Mother Gabriel made a real fuss about our First Communion Day. She told us the story of an army commander who regarded his First Communion Day as the most important day in his life and it was bigger than any award he received in his life. I miss those days, especially our recitation of the rosary, night prayers and morning prayers together, and the Marian processions to the Grotto. It was fun carrying candles, blowing out one another's candles and giggling ecstatically.


We had a life of routine and rhythm. The routine was getting up, going to bed and eating at regular times. The rhythm was our prayer life. We also learnt about being unselfish and not being materialistic. All the boys were well looked after. We had clothing and very few personal possessions. This was to help later on when going into a harsh, cruel and materialistic world. If you didn't have - it wasn't a problem.


After Our Lady's Dormitory, l graduated to Sacred Heart Dormitory, which was next to the final stage in my development, namely, St. Joseph's Dormitory. I was in Std.4 in Mr. Schoenberg's class. He was very strict and I appreciate what he taught me. It was during this time that I became good friends with Desmond Langton. He wasn't academically good, and I failed Std.4 to remain with him. I couldn't stay there and had to pass to Std. 5. I was now in Miss Fernandez's class and remember Gerald Gow, Stephen Clarivette and Manie Sauls. I went with many of my Std. 6 class mates to Bechet College. This was a whole new experience for me, as I was now beyond the orphanage walls. Outside in the real world. Freedom! So I thought.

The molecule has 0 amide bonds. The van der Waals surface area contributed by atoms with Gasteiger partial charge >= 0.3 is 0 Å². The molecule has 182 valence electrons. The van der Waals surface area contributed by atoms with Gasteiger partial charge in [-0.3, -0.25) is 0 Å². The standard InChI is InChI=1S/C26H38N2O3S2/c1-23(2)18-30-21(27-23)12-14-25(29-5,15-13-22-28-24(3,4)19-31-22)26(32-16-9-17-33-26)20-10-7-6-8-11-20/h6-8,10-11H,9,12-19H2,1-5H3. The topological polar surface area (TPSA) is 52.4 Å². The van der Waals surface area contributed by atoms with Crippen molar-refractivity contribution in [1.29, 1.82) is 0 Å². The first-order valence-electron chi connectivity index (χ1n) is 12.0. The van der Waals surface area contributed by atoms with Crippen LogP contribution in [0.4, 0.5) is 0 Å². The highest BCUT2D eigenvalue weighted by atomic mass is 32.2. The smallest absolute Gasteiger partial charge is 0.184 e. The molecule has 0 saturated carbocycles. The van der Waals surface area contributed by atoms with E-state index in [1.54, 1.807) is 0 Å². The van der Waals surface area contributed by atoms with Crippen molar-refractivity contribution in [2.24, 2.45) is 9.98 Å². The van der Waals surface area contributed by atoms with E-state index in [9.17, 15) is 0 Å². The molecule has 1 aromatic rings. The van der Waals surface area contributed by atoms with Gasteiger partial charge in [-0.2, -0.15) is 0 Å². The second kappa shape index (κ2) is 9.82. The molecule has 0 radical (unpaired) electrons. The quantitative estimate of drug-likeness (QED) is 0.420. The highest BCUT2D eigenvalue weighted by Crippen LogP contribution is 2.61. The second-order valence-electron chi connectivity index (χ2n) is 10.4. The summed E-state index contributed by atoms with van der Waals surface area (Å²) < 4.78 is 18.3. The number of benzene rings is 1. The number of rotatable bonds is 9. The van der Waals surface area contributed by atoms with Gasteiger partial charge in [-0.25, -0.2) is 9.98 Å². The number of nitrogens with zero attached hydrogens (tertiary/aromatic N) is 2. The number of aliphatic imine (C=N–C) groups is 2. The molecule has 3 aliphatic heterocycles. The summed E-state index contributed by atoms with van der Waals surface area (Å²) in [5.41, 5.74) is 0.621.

By this time I was in St. Joseph's Dormitory. The last stage in my life at St. Theresa's Home. It was in this period that Fr. Hugo died. I also remember new Sisters coming and others being transferred. There was a lot of change. The new buildings were being erected and I left to go to St Nicholas Home in Johannesburg in December 1969.


I treasure what I have been taught and am extremely grateful to all the Augustinian Sisters and staff who played such a vital and prominent role in my life. I thank God for their loving concern and kindness. Because of them I was able to continue my education obtaining my Matric, Teachers' PTD3C, HDE (Unisa), BA(Unisa), B Ed (Honours) Education management) I have been deputy Principal of a Primary School and am now and educator in a high school.


I am married to Sonya and have a son Kevin and a daughter Therese.


A very special thank you and heartfelt appreciation and gratitude to our dear Augustinian Sisters who were real mothers to us boys. I have been successful in life because of all that I learnt at St. Theresa's Home. Mother Gabriel, Mother Aloysius, Sister Regina, Sr. Philomena, Sister Cecelia, Sister John Bosco who have all gone on to be with the Lord. Together with Sr. Marie Therese, Sr. Yvonne, Sr. Maureen Aron and Sr. Maureen Daniels. who gave us boys tender, loving care and the security that we needed as children. The supervisor Mr. Sam Joyce and our beloved driver Johannes Mchunu, both acted as fathers to us boys, and Auntie Elizabeth, Auntie Michael, and Auntie Harriet. May they all rest in the peace of the Lord.